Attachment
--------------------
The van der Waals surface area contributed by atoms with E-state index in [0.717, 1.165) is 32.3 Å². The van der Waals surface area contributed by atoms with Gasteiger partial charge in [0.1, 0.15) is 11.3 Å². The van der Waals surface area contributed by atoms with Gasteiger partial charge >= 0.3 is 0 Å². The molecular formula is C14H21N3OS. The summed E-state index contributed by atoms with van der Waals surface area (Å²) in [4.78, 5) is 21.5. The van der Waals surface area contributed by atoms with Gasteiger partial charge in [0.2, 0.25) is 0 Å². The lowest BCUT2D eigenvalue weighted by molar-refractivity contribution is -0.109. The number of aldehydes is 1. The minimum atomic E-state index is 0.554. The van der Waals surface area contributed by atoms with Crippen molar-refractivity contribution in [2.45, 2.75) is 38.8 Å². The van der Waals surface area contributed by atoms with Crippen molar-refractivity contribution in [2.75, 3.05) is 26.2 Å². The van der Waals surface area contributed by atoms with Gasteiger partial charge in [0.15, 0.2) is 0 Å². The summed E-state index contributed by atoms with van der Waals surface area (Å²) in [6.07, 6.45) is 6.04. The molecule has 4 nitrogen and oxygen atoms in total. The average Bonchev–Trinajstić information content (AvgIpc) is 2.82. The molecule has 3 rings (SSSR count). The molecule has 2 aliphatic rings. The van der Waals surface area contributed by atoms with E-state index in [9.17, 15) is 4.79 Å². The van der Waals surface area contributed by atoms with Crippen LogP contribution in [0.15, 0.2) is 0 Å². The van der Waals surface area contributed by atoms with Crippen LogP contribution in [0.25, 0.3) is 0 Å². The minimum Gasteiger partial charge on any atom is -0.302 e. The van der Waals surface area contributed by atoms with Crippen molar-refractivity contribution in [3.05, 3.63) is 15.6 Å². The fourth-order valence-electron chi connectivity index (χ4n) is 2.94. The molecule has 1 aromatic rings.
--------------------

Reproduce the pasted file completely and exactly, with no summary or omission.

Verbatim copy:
The van der Waals surface area contributed by atoms with E-state index in [0.717, 1.165) is 32.3 Å². The van der Waals surface area contributed by atoms with Gasteiger partial charge in [0.1, 0.15) is 11.3 Å². The van der Waals surface area contributed by atoms with Gasteiger partial charge >= 0.3 is 0 Å². The molecular formula is C14H21N3OS. The summed E-state index contributed by atoms with van der Waals surface area (Å²) in [4.78, 5) is 21.5. The van der Waals surface area contributed by atoms with Gasteiger partial charge in [0.2, 0.25) is 0 Å². The lowest BCUT2D eigenvalue weighted by molar-refractivity contribution is -0.109. The number of aldehydes is 1. The minimum atomic E-state index is 0.554. The van der Waals surface area contributed by atoms with Crippen molar-refractivity contribution in [2.45, 2.75) is 38.8 Å². The van der Waals surface area contributed by atoms with Crippen molar-refractivity contribution in [2.75, 3.05) is 26.2 Å². The van der Waals surface area contributed by atoms with Gasteiger partial charge in [0.15, 0.2) is 0 Å². The summed E-state index contributed by atoms with van der Waals surface area (Å²) in [6.07, 6.45) is 6.04. The molecule has 4 nitrogen and oxygen atoms in total. The average Bonchev–Trinajstić information content (AvgIpc) is 2.82. The molecule has 3 rings (SSSR count). The molecule has 2 aliphatic rings. The van der Waals surface area contributed by atoms with E-state index in [9.17, 15) is 4.79 Å². The van der Waals surface area contributed by atoms with Crippen LogP contribution in [0.15, 0.2) is 0 Å². The van der Waals surface area contributed by atoms with Crippen LogP contribution in [0.25, 0.3) is 0 Å². The minimum Gasteiger partial charge on any atom is -0.302 e. The van der Waals surface area contributed by atoms with Crippen molar-refractivity contribution in [3.05, 3.63) is 15.6 Å². The fourth-order valence-electron chi connectivity index (χ4n) is 2.94. The molecule has 1 aromatic rings.